Tip of the Week: Methods to Securing Your Smartphone

In order to get the most utility out of your smartphone, you need to be certain that it is protected from the influence of these threats. For this week’s tip, we’ve put together a list of standards that you (and anyone else associated with your business) should uphold. Protect Your Device by Locking It Let’s begin with a very basic security concept: a device that is locked (and requires a code to be reopened) is going to be inherently more secure than a device that doesn’t. While that should be common sense, many people still don’t use it to their advantage – despite the unlocking process becoming easier and easier for the authorized user, with options to use fingerprints and facial recognition as a means of accessing the device. Neglecting to do so means that you are leaving your device and the data on it at the mercy of whomever happens to walk by. Protect Your Device by Capping Wireless Connectivity  Your device has plenty of ways to connect to external devices and services… trouble is, that leaves plenty of connections that a hacker could use to infiltrate your device and data. Public Wi-Fi is notorious for being a breeding ground for threats, and Bluetooth and NFC communications can easily be used to steal data. Deactivate these capabilities when you aren’t actively using them. Limit the Access Your Applications Have We’ve all been there – trying to download an application from an approved and official source (such as Google Play), when the application suddenly puts up a request for access to far more data than it should need to function properly. What gives? Here’s the thing… while the app itself may not need all the information they ask for, the developers need it if they want to sell it to advertisers or share it with social media platforms. Does that silly match-four game you downloaded really need to know who your contacts are, or hear what you’re saying all the time? Probably not, so you can deny these apps from accessing this information in your settings. Alternatively, you could also go with the nuclear option and just delete them. Keep It Updated One of the primary reasons that updates are released for operating systems is to shore up any cybersecurity issues that have been resolved since the last time the device was used. While this really does sound simple enough to accomplish, many users neglect to update their device in a timely manner, leaving them vulnerable. Be Careful with Attachments and Spam in Messaging Applications Messaging applications are very common in today’s devices, which cybercriminals have certainly noticed. This is why they use attachments in these applications to deliver their payloads to their victims, and spam messages in a similar way. Keeping to the best practices you would normally use to protect your email can keep your use of your smartphone secure as well. Following these tips will help you to keep your smartphone secure against threats, and by extension, your business. For more means of securing your technology, reach out to the experts at SRS Networks. Give us a call at (831) 758-3636 to get started.

Dire Days Ahead for Huawei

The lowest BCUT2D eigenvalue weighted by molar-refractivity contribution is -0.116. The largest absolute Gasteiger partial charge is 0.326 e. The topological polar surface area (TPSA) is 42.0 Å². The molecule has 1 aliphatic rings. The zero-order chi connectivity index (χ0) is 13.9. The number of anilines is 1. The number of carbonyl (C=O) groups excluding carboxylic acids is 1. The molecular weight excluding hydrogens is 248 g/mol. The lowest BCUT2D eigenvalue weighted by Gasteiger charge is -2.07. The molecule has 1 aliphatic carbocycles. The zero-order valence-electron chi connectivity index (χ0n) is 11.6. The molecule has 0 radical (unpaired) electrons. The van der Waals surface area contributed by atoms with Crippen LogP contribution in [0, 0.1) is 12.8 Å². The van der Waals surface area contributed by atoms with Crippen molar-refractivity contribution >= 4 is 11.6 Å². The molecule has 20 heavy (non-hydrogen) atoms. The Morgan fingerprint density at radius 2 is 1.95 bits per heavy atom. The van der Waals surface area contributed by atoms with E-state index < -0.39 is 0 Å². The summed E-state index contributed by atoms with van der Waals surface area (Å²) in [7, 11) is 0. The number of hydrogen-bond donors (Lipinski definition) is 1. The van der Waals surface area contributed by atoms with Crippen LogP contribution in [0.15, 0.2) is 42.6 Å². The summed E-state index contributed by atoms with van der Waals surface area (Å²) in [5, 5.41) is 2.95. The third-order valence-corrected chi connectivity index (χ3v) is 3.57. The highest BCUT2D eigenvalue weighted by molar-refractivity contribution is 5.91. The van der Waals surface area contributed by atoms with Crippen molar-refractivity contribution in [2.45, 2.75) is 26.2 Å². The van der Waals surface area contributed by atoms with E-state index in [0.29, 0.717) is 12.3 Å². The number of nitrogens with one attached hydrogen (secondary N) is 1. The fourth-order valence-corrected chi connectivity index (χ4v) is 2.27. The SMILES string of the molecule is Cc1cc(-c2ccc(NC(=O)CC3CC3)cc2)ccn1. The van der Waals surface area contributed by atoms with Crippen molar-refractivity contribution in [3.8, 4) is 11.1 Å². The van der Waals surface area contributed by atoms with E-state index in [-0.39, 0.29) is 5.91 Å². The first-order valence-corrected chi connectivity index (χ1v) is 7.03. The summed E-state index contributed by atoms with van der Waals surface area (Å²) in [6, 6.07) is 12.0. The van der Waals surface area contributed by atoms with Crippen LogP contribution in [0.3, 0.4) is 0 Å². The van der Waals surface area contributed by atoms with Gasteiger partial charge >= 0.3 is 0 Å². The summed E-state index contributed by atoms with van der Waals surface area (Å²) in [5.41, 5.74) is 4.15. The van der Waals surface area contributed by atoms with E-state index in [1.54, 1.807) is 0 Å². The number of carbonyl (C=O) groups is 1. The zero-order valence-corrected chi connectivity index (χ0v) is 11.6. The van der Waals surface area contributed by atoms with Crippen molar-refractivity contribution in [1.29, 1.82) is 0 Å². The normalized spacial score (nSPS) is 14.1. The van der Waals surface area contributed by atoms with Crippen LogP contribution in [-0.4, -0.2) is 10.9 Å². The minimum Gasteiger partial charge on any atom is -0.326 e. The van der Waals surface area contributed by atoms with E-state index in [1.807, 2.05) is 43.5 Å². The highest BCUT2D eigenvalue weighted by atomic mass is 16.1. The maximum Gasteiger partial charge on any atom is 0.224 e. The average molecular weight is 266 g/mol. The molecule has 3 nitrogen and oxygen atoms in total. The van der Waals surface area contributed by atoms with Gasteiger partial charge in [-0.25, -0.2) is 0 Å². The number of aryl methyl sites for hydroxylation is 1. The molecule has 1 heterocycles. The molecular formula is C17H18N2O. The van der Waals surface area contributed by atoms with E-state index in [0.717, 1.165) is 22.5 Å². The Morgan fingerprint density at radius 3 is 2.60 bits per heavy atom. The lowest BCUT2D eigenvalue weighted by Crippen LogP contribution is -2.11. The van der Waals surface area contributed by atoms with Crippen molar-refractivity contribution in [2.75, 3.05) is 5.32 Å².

To make matters even more suspicious for Huawei, its founder and president, Zhengfei Ren, worked as a military technologist for the People’s Liberation Army before his company’s founding in 1987. It’s a common theory that Huawei is actually state-owned, even though the company maintains that it is employee-owned. What’s the Situation So Far? In January 2018, FBI Director Christopher Wray warned consumers against purchasing Huawei phones. In the months following, it was revealed that Facebook had provided Huawei with special access to user data, and Huawei had also cheated on a benchmark test. In January 2019, Huawei was indicted on 23 counts of alleged trade secret theft and fraud. A few months later in March, a British watchdog organization confirmed that Huawei products were at a much greater risk than other devices. In April, Vodafone revealed the existence of hidden backdoors in equipment provided by Huawei; furthermore, the CIA stated that the Chinese state security were funding Huawei, which is suspicious to say the least. In May, the United States president issued a national security executive order that practically banned Huawei devices. This proclamation was called Securing the Information and Communications Technology and Services Supply Chain. According to the United States Department of Commerce: “The executive order prohibits transactions that involve information and communications technology or services designed, developed, manufactured, or supplied by persons owned by, controlled by, or subject to the jurisdiction or direction of a foreign adversary whenever the secretary of commerce determines that a transaction would pose a threat to national security.” Basically, this was meant to deter companies in the United States from using technology produced by companies that were deemed to be a threat to national security… in other words, Huawei. Huawei’s Response to the Executive Order It’s no surprise that Huawei is not a proponent of these restrictions. Besides denying its products create security threats, the company has gone on the record implying that its inability to do business in the United States could affect the 5G cellular revolution. Huawei also claims that these restrictions could cause Americans to lose jobs. Recent Developments In late July, more than 600 workers were laid off at Futurewei, Huawei’s research and development subsidiary in the United States. Either way, there is a considerable amount of pushback in the technology industry regarding this ban on sales, which have since led to decreased measures instigated against Huawei. The company’s chairman, Liang Hua, has expressed interest in implementing a “no-spy agreement” with the United States. What are your thoughts on the way that this Huawei situation is being handled? Let us know in the comments, and be sure to subscribe to our blog.